October is the traditional month for Breast Cancer Awareness. You’ll see pink ribbons, pink t-shirts, pink clothing of all types worn by both women and men.
In fact, this year of 2010, the professional football teams of the National Football League have included pink in their football uniforms. Burly lineman and linebackers put pink cleats on their football shoes; quarterbacks and receivers wear pink wristbands and carry pink towels as part of their gear.
Why pink? How did the pink ribbon movement start? And most importantly, does it really help women who already have breast cancer? Or make them feel worse?
How Pink Got Into the Cancer Business
Ribbons have been used to express solidarity on the part of the wearer with the identified cause since the early to late 20th Century. Yellow ribbons are used for troops at war. Red ribbons for those with AIDS. Pink ribbons (and the color pink) express support for those who are diagnosed with Breast Cancer.
In the fall of 1991, Alexandra Penney, editor-in-chief of Self, a woman health magazine and Evelyn Lauder, of the cosmetic company Estée Lauder, got the idea to create a ribbon. The cosmetics giant distributed those ribbons stores in New York City.
Charlotte Hayley, who battled the disease, produced peach colored ribbons. She sold the ribbons to support cancer prevention. After discussing opportunities with Lauder, Hayley and their lawyers, they a “new” color, pink, was chosen, which became an international symbol for awareness.
Does Pink Really Help Women Who Have Breast Cancer?
There are loud voices of criticism about “Pink Month” and its long term effects for battling breast cancer.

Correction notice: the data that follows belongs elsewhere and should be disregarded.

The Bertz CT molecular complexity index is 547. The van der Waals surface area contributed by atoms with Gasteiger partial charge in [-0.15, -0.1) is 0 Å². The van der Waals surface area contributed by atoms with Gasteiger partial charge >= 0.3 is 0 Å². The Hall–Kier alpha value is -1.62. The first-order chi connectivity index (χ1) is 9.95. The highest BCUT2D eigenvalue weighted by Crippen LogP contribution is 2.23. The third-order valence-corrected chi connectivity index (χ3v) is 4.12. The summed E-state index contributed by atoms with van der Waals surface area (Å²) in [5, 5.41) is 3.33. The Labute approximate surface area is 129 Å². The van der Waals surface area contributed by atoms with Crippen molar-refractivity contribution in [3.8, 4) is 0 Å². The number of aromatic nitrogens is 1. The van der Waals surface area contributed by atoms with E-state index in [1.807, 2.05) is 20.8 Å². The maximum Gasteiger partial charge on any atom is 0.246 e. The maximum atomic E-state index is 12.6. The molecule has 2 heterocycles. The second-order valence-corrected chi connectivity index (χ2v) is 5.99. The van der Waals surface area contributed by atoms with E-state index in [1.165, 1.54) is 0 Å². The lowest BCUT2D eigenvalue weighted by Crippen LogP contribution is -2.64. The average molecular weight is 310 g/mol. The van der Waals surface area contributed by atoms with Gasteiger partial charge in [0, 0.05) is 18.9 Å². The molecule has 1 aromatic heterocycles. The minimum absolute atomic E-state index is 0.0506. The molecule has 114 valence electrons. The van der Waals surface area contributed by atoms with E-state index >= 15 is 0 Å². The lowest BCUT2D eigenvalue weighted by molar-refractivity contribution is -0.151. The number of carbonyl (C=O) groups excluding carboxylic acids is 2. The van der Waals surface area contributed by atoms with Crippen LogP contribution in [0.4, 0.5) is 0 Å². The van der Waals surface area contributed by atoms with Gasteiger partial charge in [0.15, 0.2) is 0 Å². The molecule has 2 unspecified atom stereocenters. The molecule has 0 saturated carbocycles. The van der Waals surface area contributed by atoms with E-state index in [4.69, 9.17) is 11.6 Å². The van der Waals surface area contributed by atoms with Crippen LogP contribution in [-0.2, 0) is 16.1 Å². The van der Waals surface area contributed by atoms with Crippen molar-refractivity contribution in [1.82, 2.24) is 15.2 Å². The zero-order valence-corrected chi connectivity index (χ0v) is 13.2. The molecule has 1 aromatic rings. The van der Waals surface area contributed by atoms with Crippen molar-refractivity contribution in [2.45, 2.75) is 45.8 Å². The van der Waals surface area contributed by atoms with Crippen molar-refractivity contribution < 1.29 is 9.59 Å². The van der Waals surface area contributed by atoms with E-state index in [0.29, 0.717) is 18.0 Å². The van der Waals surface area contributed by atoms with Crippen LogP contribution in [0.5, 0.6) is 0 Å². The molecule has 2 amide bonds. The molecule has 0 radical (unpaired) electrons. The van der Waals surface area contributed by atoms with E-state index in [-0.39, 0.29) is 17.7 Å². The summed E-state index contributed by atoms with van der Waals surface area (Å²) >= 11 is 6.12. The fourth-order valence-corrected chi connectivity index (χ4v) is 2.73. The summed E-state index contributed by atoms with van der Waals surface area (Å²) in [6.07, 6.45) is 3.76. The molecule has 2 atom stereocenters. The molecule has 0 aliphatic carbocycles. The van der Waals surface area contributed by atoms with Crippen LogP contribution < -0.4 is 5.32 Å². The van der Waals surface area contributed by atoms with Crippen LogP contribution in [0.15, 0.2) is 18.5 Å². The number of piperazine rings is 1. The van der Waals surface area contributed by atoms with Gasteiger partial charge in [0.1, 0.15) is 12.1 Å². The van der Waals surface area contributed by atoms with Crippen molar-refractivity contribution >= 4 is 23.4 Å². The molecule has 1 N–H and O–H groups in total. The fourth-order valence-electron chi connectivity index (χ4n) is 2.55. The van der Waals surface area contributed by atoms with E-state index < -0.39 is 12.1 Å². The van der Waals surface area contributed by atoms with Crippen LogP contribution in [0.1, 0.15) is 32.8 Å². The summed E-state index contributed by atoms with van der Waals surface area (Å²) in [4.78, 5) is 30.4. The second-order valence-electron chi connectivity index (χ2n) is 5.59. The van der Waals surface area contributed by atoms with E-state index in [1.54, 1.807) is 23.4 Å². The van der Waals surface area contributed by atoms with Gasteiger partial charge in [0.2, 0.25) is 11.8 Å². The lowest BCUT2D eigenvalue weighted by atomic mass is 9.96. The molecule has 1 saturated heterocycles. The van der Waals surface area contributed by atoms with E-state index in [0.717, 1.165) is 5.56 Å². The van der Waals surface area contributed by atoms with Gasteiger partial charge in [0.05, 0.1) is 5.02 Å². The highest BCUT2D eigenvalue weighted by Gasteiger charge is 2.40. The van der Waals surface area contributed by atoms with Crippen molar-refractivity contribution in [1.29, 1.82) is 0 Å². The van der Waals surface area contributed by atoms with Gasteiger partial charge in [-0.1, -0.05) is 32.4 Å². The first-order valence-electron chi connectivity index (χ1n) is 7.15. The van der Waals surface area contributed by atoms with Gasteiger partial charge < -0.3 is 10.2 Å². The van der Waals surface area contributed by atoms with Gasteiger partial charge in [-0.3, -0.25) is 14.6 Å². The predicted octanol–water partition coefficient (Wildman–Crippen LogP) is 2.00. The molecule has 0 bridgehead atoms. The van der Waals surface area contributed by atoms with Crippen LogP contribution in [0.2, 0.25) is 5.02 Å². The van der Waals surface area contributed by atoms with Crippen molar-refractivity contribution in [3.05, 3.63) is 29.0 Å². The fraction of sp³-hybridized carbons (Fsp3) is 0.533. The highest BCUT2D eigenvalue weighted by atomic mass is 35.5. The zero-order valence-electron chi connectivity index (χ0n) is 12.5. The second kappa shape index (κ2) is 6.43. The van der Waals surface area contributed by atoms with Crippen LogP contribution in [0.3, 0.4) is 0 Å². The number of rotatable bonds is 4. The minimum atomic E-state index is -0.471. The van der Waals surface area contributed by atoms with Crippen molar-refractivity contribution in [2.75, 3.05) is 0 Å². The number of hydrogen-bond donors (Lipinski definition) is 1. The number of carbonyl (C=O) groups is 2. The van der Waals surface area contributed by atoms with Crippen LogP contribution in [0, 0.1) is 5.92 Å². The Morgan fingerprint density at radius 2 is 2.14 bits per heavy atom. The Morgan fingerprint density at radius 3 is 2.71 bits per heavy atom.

Critics say that promoting pink ribbons as a symbol has not been credited with saving any lives. Others believe that the pink ribbon will fade from popular use and become only a fad. October has become a month when “pink” sales explode. Companies that sell pink merchandise and give a token donation to related charities.
Gayle Sulik, a medical sociologist wrote Pink Ribbon Blues: How Breast Cancer Culture Undermines Women’s Health. She found that while “pink ribbon culture” has brought the illness much attention in the United States, did not improve women’s health. Based on eight years of research, analysis and hundreds of interviews with women who had the disease, Ms. Sulik found that cancer rates rise, the cancer industry thrives, corporations profit from the disease, and those with this cancer are stigmatized by the pink ribbon.
How Does Seeing Pink Make Women with Cancer Feel about Themselves?
How does any woman feel when she has a serious illness and everything around her says, “Be Aware of Breast Cancer.” In October, 2009 after Cheryl had been diagnosed with DCIS, a Stage 0 level. That October was a difficult month. Pink was everywhere and she was very aware of cancer. She had been diagnosed with it.
Yes, early detection was very important because we had less severe symptoms to deal with. Yet, the awareness month itself did little to support her. Whenever Cheryl went shopping, pink was everywhere. She felt horrible, like she couldn’t get a break to live a normal life. Reminders were everywhere, that she was not normal – she had this cancer. She just wanted to hide.
Writing notes of support, using affirming words and spending more time together did a lot more for her spirits than pink ribbons and t-shirts did. Using the Treasuring mindset and approach helped Cheryl feel loved, appreciated and valued on the inside.
So, my questions to you, dear reader, are: What does October Breast Cancer Awareness Month mean to you? How do you treasure women with with illness? What do you write or say to them? And if you have breast cancer yourself, what would you want the important people in your life to write or say to you?